Other types of records include SOA (as noted above) for indicating authority for the zone data, PTR (Pointer Records, the optional checkbox when we created the records) this simply does Address to name mapping, in addition to the name to address mapping as we had set up. For proper understanding of DNS and BIND, it is necessary to understand the hierarchical layout of the Internet domain system. Unfortunately that is much more in depth than this article intends to go. I strongly suggest that anyone intending to continually support a production DNS server on Linux obtain a copy of "DNS and BIND" by Paul Albitz & Cricket Liu (O'Reilly books). It's a fantastic book, an excellent read, especially for a technical book. Incidentally, if this article fails to sway current NT administrators to using Linux for DNS, there is still a wonderful NT resource for DNS: "DNS for WIndows NT", also written by Albitz and Liu. (O'Reilly)

DNS & BIND in Linux:

Most likely DNS services in the form of BIND (Berkeley Internet Name Daemon) has been included with your Linux distribution. If for some reason though, it is not, it is easily enough downloaded from:

There are several key files needed for BIND, starting with /etc/named.conf (Note that for this article we are using BIND Version 8, earlier version of BIND, such as BIND Version 4, refer to /etc/named.boot). Here is an example of our named.conf file for our hypothetical company, foo.com:
options {
directory "/var/named";
// query-source address * port 53;
// named(8) boot file for foo.com
// directory where cache files are stored
// type domain source (ip/file) backup file
zone "." {
type hint;
file "root.cache";
// domains for which we are the primary DNS server
zone "foo.com" {
type master;
file "db.foo.com";
zone "bar.com" {
type master;
file "db.bar.com";
Here, you can see that we have declared this server the Primary DNS for the foo.com domain and the bar.com domain. Additional domains can be added to the bottom, keeping consistent syntax as the first two. (Declaring separate zone files.) Note also that the root DNS information is declared here also in root.cache; This file contains the routing information for the higher level domains; this information file can also be called named.root or db.cache; This file must be retrieved from the internic:
The file will be named.root and will be located under the 'domain' directory. After downloading this file, either change the root.cache entry in named.conf or rename the named.root file to root.cache. (a quick cat of this file will show all of the Internet root name servers.)

Now we move on to the zone files that we declared in named.conf. First, we will start with the file db.foo.com:

; Domains defined in this file:
; foo.com.
$ORIGIN foo.com.
@ IN SOA mail.foo.com (
199907303 ; serial
28800 ; refresh
7200 ; retry
604800 ; expire
86400 ; minimum
IN NS mail.foo.com
IN MX mail.foo.com
localhost IN A
mail IN A
sales IN A
development IN A
management IN A
administration IN CNAME management
www IN CNAME mail
ftp IN CNAME mail
staff IN CNAME mail
www2 IN CNAME mail
In the above zone file, we have set up the same rules as defined in the Windows NT example. Here we have entered the DNS information manually; there are other options to doing this, including GUI based packages and scripts that create these configuration files dynamically.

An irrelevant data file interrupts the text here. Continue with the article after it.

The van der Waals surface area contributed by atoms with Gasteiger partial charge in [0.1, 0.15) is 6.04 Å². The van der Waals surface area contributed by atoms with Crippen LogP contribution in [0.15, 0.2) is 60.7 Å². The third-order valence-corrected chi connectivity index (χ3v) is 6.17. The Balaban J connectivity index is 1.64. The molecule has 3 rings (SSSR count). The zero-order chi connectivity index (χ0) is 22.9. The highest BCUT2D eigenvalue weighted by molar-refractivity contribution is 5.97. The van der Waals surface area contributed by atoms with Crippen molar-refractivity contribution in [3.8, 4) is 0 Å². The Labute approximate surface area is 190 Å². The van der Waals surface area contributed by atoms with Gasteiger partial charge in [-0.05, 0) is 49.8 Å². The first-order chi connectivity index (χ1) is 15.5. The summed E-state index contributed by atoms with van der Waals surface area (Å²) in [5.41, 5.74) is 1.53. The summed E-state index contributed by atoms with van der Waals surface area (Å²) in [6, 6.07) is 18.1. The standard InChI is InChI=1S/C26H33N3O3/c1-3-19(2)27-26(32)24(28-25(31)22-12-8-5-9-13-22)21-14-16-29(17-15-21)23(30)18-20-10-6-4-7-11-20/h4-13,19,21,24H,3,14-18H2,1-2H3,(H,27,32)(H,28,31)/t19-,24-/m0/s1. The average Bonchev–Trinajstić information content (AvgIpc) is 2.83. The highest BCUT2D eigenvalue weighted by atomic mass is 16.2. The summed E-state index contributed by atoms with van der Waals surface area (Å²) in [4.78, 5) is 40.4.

There are several tools than can be used for configuration file creation. One such is Hosts to Name Server (H2N) from the aforementioned "DNS & BIND" O'Reilly tome. There is another close relative of H2N that is available here:

This script takes manually entered information from the hosts file in Linux and creates the needed configuration files for the name server daemon. (Additional options will need to be defined. Be sure to read the DNSTool information before attempting use.) This method of importing is probably reassuringly familiar to administrators of HP/UX and other unices where this is a standard way of inputting the DNS data.

Regardless of using DNStool, H2N, or just creating the configuration files manually, the final step of the process is to restart the Named daemon. This can be done by simply executing:

(As covered multiple times before in the series, you can tell named to reread the configuration file (named.conf) by sending it a SIGHUP signal with "kill -HUP " also. )

This would also need to be set as a service to start at boot time. The process is covered in depth in previous articles involving other Internet services such as www and alike. In all probability though, the BIND services would be installed with the installation of the OS. It would strongly be advised that a new DNS server be a fresh installation in any case.

Additional DNSTool Information:

In both the Windows NT environment and Linux, it is possible to test the functionality of the local DNS server with the use of the NSLookup utility. (Note that both NT and Linux servers will have to be set to look to this new DNS as the primary DNS Server.)

At command line, in either environment, type

nslookup {machinename.domainname}
If the DNS server is functional, then the IP and domain information will be returned in response; if not, then the response will be that it can not find the machine name or that it is a nonexistent domain. (In Linux, if you create the file /etc/resolv.conf, and add:
domain {domainname}
then nslookup will use the local domain name if only the machine name is specified.)

One final thing to watch out for; in Linux, even if you have indicated the local machine as the DNS server for the network, it is also important that you set the machine to look to the DNS for name resolution. This setting is located in /etc/nsswitch.conf

If you are running DNS now, you may consider setting DNS first for other settings. For just testing the DNS server, confirm the following line in /etc/nsswitch.conf:

hosts: dns files nis
Resolution will be attempted on order from left to right. If files were the first on the left, then the local machine would attempt name resolution via /etc/hosts. By placing DNS first, we set the machine to check our designated server first. This is also very useful to remember in environments with DHCP; it is a common mistake to assume that just because all of the information is being pushed down, that no additional adjustment needs to be done. Often this configuration file has been overlooked, which results in confusion and frustration for the person attempting to configure the machine.

Chris Campbell is a .conf-file editing, registry-cleanin' machine. He can be E-mailed at soup@linux.com.